As one of three Republicans on the Senate Rules and Administration Committee, Cooper was involved with the investigation of Johnson aide Bobby Baker in 1964, which he decried as "a whitewash" after the committee blocked further investigation.[73] He proposed the establishment of a Senate Select Committee on Standards and Conduct in July 1964 and was named to that committee in July 1965.[73] Also in 1965, he was chosen advisor to the United States delegation to the Manila Conference that established the Asian Development Bank.[13]

An advocate for small businesses and agricultural interests, Cooper opposed an April 1965 bill that expanded the powers of the Federal Trade Commission to regulate cigarette advertising.[73] In March 1966, he proposed an amendment to a mine safety bill supported by the United Mine Workers of America that would have nullified provisions of the bill if they were not shown to contribute to the safety of small mines, but his amendment was defeated.[73]

Cooper voted in favor of the Civil Rights Acts of 1957,[81][82] 1960,[83] 1964,[84] and 1968,[85] as well as the 24th Amendment to the U.S. Constitution,[86] the Voting Rights Act of 1965,[87][88] and the confirmation of Thurgood Marshall to the U.S. Supreme Court.[89] Cooper was one of thirteen Republican senators to vote in favor of Medicare.[90]

In August 1970, Cooper sponsored the Health Security Act alongside fellow Senators Ted Kennedy (D-MA), William B. Saxbe (R-OH) and Ralph Yarborough (D-TX), a bill in support of the creation of a health insurance system that would have provided health care coverage to every American.[91]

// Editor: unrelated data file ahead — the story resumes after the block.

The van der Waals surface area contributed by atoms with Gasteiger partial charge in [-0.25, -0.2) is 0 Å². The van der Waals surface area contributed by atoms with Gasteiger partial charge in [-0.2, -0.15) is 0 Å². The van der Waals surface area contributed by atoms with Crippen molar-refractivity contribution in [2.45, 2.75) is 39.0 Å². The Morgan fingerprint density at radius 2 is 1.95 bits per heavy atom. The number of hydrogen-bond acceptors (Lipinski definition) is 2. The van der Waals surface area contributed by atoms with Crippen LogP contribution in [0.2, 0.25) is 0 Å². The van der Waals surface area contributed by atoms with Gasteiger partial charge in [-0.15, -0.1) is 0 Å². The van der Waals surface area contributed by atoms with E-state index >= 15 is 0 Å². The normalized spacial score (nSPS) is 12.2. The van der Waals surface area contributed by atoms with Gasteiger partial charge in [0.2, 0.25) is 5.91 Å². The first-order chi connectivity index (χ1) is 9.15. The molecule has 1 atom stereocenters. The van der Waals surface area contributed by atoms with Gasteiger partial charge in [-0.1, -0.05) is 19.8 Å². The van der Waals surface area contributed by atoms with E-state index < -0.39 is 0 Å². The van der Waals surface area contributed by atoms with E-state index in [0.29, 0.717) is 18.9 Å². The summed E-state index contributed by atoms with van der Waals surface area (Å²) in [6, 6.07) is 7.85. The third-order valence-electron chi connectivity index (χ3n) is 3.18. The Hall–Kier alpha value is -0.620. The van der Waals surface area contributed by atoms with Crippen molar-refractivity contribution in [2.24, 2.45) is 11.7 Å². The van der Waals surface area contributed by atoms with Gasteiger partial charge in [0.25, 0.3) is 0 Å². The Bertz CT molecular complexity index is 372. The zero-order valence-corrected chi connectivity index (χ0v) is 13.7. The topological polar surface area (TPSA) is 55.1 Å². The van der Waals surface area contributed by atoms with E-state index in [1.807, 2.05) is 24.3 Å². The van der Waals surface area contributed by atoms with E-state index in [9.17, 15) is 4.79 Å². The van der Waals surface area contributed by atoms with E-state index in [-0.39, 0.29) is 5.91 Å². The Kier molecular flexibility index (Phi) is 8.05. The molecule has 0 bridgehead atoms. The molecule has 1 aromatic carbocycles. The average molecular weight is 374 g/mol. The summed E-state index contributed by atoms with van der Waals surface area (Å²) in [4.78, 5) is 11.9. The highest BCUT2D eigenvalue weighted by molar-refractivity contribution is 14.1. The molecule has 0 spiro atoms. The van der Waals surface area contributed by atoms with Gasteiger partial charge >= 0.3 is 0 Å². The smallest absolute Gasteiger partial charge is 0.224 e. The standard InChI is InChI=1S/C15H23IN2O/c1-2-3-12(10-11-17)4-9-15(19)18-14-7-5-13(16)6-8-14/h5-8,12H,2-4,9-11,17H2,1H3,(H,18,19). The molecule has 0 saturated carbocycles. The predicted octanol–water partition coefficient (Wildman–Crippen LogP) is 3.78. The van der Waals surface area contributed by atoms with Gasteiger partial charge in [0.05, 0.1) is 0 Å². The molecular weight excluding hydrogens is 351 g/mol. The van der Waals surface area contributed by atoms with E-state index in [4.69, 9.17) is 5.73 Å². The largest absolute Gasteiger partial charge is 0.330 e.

Opposition to the Vietnam War[edit]

Although Cooper voted in favor of the 1964 Gulf of Tonkin Resolution, he opposed escalating U.S. involvement in the Vietnam War.[92] As early as April 1964, Cooper was urging President Johnson to negotiate a peaceful settlement to the tensions in Southeast Asia.[93] He questioned Southeast Asia's strategic importance to the U.S. and expressed concerns about the feasibility of deploying the U.S. military on a global scale.[94] On March 25, 1965, he joined New York Senator Jacob Javits in a call for President Johnson to begin negotiations for a settlement between North Vietnam and South Vietnam without imposing preconditions on the negotiations.[95] Later in the day, he introduced resolutions calling for Secretary of State Dean Rusk and Secretary of Defense Robert McNamara to brief the full Senate on recent developments in Vietnam.[96]

In January 1966, Cooper accompanied Secretary of State Rusk and Ambassador W. Averell Harriman on an official visit to Philippine President Ferdinand Marcos as part of a widely publicized "peace drive".[73] This visit, along with visits to South Vietnam in December 1965 and January 1966, reinforced Cooper's opposition to military operations in Southeast Asia.[97] In a meeting with President Johnson on January 26, 1966, he again urged the president to forgo his announced intentions to resume bombing missions in North Vietnam and negotiate a settlement instead.[97] Johnson was noncommittal, and that afternoon, Cooper returned to the Senate floor, urgently trying to convince the legislators that negotiation was preferable to escalation, even when it meant negotiating with the Viet Cong fighters in South Vietnam, which he believed was necessary to achieve peace.[98] Cooper advocated a three-to-five-year cease fire, enforced by the United Nations, followed by national elections as prescribed by the 1954 Geneva Convention.[98] Ultimately, Johnson did not heed Cooper's plea and resumed U.S. bombing missions in North Vietnam.[99]